NH-Aziridines—those strained three-membered rings made up of two carbons and a nitrogen—are attractive targets for chemists. On their own, they have the potential to boost bioactivity in certain molecules. With the help of a nucleophile, they can spring open to form amines, which are often potent biomolecules. Describing work that should make these useful rings more accessible, chemists led by Rice University’s László Kürti now report a new method for making them. The synthesis is enantioselective, uses unactivated olefins, and doesn’t require expensive transition-metal catalysts (Nat. Catal. 2020, DOI: 10.1038/s41929-020-0430-4).
Kürti confesses to a longstanding fascination with NH-aziridines and their synthesis. Researchers in his lab previously made them using rhodium-based catalysts. But he points out that the price of rhodium has skyrocketed since that 2014 report, from less than $40 per gram to more than $400 per gram, putting the reagent out of reach for many researchers.
Kürti sought a less expensive method for making NH-aziridines, which meant ditching the metal and its mechanism. Inspired by a method for making epoxides—three-membered rings with two carbons and an oxygen—developed by Colorado State University’s Yian Shi, Kürti reasoned he could develop a similar route using nitrogen instead of oxygen. His group discovered that a transient, highly reactive NH-oxaziridine intermediate (made from an electron-deficient ketone and a nitrogen source) akin to Shi’s dioxirane can transfer nitrogen to unactivated olefins (example shown). The group collaborated with Peking University’s Xinhao Zhang to validate this mechanism using a modified mass spectrometer.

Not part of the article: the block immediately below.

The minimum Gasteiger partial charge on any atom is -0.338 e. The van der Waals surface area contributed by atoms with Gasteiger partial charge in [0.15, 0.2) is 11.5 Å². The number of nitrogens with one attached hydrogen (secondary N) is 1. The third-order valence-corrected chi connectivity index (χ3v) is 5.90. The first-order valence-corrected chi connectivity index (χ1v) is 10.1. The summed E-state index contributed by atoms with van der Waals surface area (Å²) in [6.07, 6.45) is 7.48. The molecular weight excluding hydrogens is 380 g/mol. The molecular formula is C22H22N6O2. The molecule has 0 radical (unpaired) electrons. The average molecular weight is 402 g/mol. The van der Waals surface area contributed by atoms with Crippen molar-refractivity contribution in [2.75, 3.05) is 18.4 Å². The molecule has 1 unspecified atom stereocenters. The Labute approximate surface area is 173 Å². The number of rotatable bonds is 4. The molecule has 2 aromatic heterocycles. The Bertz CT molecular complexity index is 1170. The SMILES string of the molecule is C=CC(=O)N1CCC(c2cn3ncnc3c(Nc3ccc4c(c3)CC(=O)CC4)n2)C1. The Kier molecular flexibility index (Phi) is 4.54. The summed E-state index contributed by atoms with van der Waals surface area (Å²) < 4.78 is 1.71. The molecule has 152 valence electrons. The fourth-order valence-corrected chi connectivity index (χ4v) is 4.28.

The new method has other advantages, too: If Kürti and coworkers use a chiral ketone to make the NH-oxaziridine, they can control the stereochemistry of the NH-aziridine, something that chiral rhodium catalysts can’t do. “With a single transformation I can turn olefin commodity chemicals into a much higher value material,” Kürti says.
“This constitutes a green, metal-free, and low-cost protocol that can be performed in any place around the world,” says Christoforos Kokotos, who studies metal-free catalysis at the University of Athens and was not involved in the research. “This is an outstanding contribution.”
The method has limitations, however. It doesn’t work on hindered olefins or some styrenes—olefins adjacent to an aromatic ring. It also doesn’t work on terminal olefins, but that’s something Kürti wants to tackle next.